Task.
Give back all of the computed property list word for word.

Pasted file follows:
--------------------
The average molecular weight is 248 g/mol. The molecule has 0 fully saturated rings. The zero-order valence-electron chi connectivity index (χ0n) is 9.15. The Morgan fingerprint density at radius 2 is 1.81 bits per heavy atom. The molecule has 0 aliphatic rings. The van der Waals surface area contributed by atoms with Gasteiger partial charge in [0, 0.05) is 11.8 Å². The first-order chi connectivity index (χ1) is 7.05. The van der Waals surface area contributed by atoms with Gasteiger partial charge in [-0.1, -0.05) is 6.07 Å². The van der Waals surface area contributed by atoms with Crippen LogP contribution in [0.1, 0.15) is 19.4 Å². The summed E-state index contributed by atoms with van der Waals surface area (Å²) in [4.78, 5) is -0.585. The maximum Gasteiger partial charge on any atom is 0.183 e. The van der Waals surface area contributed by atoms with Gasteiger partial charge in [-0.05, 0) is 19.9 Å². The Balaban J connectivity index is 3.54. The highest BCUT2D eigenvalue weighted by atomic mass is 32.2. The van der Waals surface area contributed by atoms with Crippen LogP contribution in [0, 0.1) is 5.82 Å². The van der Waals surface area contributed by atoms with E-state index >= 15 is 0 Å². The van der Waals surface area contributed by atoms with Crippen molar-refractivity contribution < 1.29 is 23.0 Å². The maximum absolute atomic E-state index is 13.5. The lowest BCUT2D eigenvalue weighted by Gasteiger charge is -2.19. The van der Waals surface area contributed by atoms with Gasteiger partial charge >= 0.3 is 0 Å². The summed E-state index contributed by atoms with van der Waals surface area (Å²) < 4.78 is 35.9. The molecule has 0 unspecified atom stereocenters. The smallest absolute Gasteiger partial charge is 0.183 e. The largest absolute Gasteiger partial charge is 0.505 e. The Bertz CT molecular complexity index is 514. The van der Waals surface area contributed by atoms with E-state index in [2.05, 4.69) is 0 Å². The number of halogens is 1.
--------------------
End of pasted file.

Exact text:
The average molecular weight is 248 g/mol. The molecule has 0 fully saturated rings. The zero-order valence-electron chi connectivity index (χ0n) is 9.15. The Morgan fingerprint density at radius 2 is 1.81 bits per heavy atom. The molecule has 0 aliphatic rings. The van der Waals surface area contributed by atoms with Gasteiger partial charge in [0, 0.05) is 11.8 Å². The first-order chi connectivity index (χ1) is 7.05. The van der Waals surface area contributed by atoms with Gasteiger partial charge in [-0.1, -0.05) is 6.07 Å². The van der Waals surface area contributed by atoms with Crippen LogP contribution in [0.1, 0.15) is 19.4 Å². The summed E-state index contributed by atoms with van der Waals surface area (Å²) in [4.78, 5) is -0.585. The maximum Gasteiger partial charge on any atom is 0.183 e. The van der Waals surface area contributed by atoms with Gasteiger partial charge in [-0.05, 0) is 19.9 Å². The Balaban J connectivity index is 3.54. The highest BCUT2D eigenvalue weighted by atomic mass is 32.2. The van der Waals surface area contributed by atoms with Crippen LogP contribution in [0, 0.1) is 5.82 Å². The van der Waals surface area contributed by atoms with E-state index >= 15 is 0 Å². The van der Waals surface area contributed by atoms with Crippen molar-refractivity contribution < 1.29 is 23.0 Å². The maximum absolute atomic E-state index is 13.5. The lowest BCUT2D eigenvalue weighted by Gasteiger charge is -2.19. The van der Waals surface area contributed by atoms with Gasteiger partial charge >= 0.3 is 0 Å². The summed E-state index contributed by atoms with van der Waals surface area (Å²) < 4.78 is 35.9. The molecule has 0 unspecified atom stereocenters. The smallest absolute Gasteiger partial charge is 0.183 e. The largest absolute Gasteiger partial charge is 0.505 e. The Bertz CT molecular complexity index is 514. The van der Waals surface area contributed by atoms with E-state index in [2.05, 4.69) is 0 Å². The number of halogens is 1.